• Reward clever thinking – Players often come up with awesome ways to circumvent traps. Reward clever thinking and punish bad decisions. Don’t go hard on punishing bad die rolls, because that was simply a question of luck or the lack of it. If the players were trying to disarm the trap in a clever way, should they suffer all the ill effects of the trap if they spring the trap due to a bad die roll? Always be fair. 
  • Great risk should have great rewards – Have a build up in traps. The most dangerous traps should also call for the greatest risks and have the greatest rewards. Walking across a trapped rope bridge across a deep gorge where lava flows to reach the treasure chamber of the Fire Giant Chieftain is not only dangerous but also quite deadly.
  • Avoid die rolls – Allow players to roleplay and figure the trap out for themselves. If you go: “Make a Perception check. Ok, then make a Dexterity check. Ok, you disarmed the trap,” you deny the players the fun of figuring the trap out and to be afraid of it. Use die rolls sparingly and only when absolutely needed.

An interesting trap is the trap you know of and has serious effect on how your character would deal with a certain situation. And remember, traps and monsters make a great cocktail.

Puzzles that test the characters and entertain the players

traps and puzzles, Creating interesting traps and puzzles, Yawning PortalFew years ago I ran the old AD&D module Labyrinth of Madness. In order to complete the dungeon the characters need to find 20 magical sigils and touch them. However, they only can find these sigils one at a time, which means that they need to backtrack over and over again in order to find all the sigils. To make things harder, as the module is written, the characters only get one clue to begin with to get them started and without these finding these sigils some doors and hallways are unlocatable, which means that without finding the first sigil the characters don’t get far.

After the characters had found 5 sigils after three sessions one of the players approached me and said, that all this backtracking was simply boring and that he felt that the story came to a standstill everytime the group needed to find the next sigil. After speaking to the rest of the players we decided to quit the module and find something else to play.

Puzzles can be fun and add so much fun to sessions. However, you need to make sure that the puzzle tests the characters, not the players, and that the puzzle is a part of and adds to the narrative. Here are a few tips for good puzzles.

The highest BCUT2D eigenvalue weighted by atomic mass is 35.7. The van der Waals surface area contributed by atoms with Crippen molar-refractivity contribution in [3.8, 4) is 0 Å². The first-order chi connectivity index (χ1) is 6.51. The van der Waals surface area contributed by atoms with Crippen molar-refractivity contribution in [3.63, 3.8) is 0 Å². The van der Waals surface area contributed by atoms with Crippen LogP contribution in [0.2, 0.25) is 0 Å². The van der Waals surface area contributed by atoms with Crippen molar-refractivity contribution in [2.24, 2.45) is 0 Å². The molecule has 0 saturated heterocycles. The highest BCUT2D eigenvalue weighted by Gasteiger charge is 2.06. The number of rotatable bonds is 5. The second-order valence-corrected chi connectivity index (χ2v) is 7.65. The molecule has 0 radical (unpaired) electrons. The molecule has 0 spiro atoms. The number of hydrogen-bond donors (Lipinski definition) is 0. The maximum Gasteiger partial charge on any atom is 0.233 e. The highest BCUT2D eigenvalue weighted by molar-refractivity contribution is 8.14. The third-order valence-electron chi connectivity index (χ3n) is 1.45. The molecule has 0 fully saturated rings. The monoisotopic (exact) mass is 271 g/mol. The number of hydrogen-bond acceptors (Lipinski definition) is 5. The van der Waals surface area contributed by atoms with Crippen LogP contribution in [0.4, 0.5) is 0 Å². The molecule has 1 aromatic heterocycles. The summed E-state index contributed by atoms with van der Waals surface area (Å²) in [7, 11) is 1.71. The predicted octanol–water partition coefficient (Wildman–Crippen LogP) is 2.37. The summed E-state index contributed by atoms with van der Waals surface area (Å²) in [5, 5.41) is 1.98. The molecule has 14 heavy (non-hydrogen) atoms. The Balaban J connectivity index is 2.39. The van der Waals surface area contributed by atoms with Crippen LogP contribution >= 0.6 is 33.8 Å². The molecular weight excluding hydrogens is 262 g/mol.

• Leave clues – Perhaps the most important thing, is to leave clues for the puzzles where the characters can find them.
  • Don’t test player knowledge – Much as it’s fun to have the players solve a lock that is a Sudoku puzzle, you are in fact testing player knowledge and their skill in solving Sudoko. Make sure that your puzzle tests character knowledge.
  • Puzzles should be solved with actions – Despite everything, the puzzle in Labyrinth of Madness has its merits, and one of those is that to solve it the characters need to act. They need to do something. In the Last Crusade Indiana Jones needed to figure out how Iehova was spelled and step on the right stones in order to get pass the 2nd test while in the temple where the grail is kempt.
  • Have complications – What makes the puzzle in the Last Crusade fun is that it has a complication, Indiana Jones at first tried to spell the word Jehova, but then remembers that in Latin it is spelled with an I. Make sure you have a complication in your puzzle, as it makes it both more fun and less predictable.
  • Do not have a puzzle solution rely on a single die roll – Use the dice to help the characters along, but the solution should not rely on a single die roll. Let the characters solve it, preferably through teamwork, and use the dice as an auxiliary measure.

Puzzles are a great way to entertain the players and test the characters. Make sure that your puzzles are fun and add to the narrative.

Know your players

Make sure that you know your players and that your puzzles and traps are in line with the players’ expectations. Still, throw them a curveball every now and then and make sure that they always stay on their toes. And of course, keep it fun.